Hey there, time traveller!
This article was published 2/7/2013 (1363 days ago), so information in it may no longer be current.
Some weeks ago, Johanne O'Brien wrote in requesting a recipe for fried green tomatoes, a traditional dish from the American south. We're coming up on green tomato season: I had a few in my garden and I snagged a few more from my mother-in-law. Using unripe green tomatoes gives this dish its uniquely tart taste, but in a pinch, you can use red tomatoes as long as they are fairly hard and not too juicy. (In other words, average supermarket tomatoes.)
L. Dale Guy sent in a recipe made famous by Fannie Flagg, the woman behind the bestselling 1987 novel Fried Green Tomatoes at the Whistle Stop Cafe. Not surprisingly, the cookbook spinoff had a recipe for the titular dish. Thanks also to Anne Pedneault from Kenora, who offered three recipes.
If you can help with a recipe request, have your own request, or a favourite recipe you'd like to share, send an email to firstname.lastname@example.org, fax it to 204-697-7412, or write to Recipe Swap, c/o Alison Gillmor, Winnipeg Free Press, 1355 Mountain Ave., Winnipeg, MB, R2X 3B6. Please include your first and last name, address and telephone number.
Fannie Flagg's Fried Green Tomatoes
175 ml (3/4 cup) self-rising flour (see note below)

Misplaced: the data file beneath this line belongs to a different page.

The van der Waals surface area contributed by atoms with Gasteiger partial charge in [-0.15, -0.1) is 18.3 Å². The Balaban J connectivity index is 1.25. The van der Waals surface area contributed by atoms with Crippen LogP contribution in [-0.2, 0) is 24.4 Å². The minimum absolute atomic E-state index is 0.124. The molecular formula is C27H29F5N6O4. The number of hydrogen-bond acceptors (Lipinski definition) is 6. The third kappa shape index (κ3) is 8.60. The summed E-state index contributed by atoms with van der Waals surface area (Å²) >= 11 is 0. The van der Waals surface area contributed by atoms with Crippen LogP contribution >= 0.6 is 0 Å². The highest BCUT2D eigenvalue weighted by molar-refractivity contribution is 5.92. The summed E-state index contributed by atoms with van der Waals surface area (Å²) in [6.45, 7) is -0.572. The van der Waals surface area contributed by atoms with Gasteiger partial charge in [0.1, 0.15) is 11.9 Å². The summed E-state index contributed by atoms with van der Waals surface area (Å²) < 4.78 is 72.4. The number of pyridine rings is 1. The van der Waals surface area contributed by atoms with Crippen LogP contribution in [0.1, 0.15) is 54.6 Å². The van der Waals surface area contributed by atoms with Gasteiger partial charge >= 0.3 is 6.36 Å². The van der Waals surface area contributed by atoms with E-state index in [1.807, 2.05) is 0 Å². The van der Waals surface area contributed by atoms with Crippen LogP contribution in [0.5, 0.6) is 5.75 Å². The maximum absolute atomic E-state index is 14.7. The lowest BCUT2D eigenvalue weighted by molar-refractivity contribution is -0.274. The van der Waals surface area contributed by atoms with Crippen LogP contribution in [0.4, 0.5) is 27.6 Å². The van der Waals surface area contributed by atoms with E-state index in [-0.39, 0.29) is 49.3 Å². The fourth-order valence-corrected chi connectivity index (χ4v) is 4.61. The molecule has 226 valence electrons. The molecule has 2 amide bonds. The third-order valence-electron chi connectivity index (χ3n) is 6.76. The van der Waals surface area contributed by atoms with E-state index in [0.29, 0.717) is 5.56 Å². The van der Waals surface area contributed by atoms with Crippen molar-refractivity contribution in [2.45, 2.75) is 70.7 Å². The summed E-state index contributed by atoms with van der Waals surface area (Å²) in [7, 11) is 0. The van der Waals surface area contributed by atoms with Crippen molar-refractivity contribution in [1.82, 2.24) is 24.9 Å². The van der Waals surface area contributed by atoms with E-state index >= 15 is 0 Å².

60 ml (1/4 cup) cornmeal
1 ml (1/4 tsp) salt
1 ml (1/4 tsp) pepper
175 ml (3/4 cup) whole milk
3-4 green tomatoes, cut into 6 mm (1/4 inch) slices
Vegetable oil, for frying
In medium bowl, combine flour, cornmeal, salt and pepper and whisk together. Stir in milk until smooth, adding additional milk if necessary. (Batter should be like pancake batter.) In a large, heavy skillet, heat about 2.5 cm (1 in) oil to 190 C (375 F). Working in batches, dip tomato slices into batter, coating thoroughly but allowing excess batter to drip back into bowl. Fry until golden brown, turning once carefully with tongs. Transfer to a colander to drain. It's best to eat them out of the pan, but to keep them from getting soggy before they are served, stand them up like wheels instead of stacking them.
Note: To make self-rising flour, add 6 ml (1 1/4 tsp) baking powder and 1 ml (1/4 tsp) salt to 250 ml (1 cup) of all-purpose flour.
Tester's notes: L. Dale Guy suggested fried green tomatoes are, perhaps, an acquired taste, but after sampling these, I think I could acquire it. This version puffs up a bit, like a fritter, with some added crunch from the cornmeal. I served a spicy mayonnaise alongside.
The recipe says you can use bacon fat for frying, but unless you are running a cafe in Alabama, you probably won't have enough for deep frying.
Fried Green Tomatoes With Panko
175 ml (3/4 cup) all-purpose flour
3 eggs, lightly beaten
500 ml (2 cups) panko (Japanese bread crumbs)
5 medium green tomatoes, cut into 6 mm (1/4 in) slices
Vegetable oil for deep fat frying
In three separate bowls, place flour, eggs and bread crumbs. Dip tomato slices first in flour, then in egg, then in panko. In an electric skillet or deep fat fryer, heat at least 2.5 cm (1 inch) oil to 190 C (375 F). Fry coated tomatoes, a few at a time, for 2-3 minutes on each side, or until golden brown. Drain on paper towels and sprinkle with salt. Serve immediately.
Tester's notes: These were very crispy on the outside and tender inside. For crunch value, nothing beats panko bread crumbs, which can now be found in the bakery section of most supermarkets. If you don't have an electric frying pan or deep fat fryer, you can use a heavy, solid skillet or pot. Just be careful.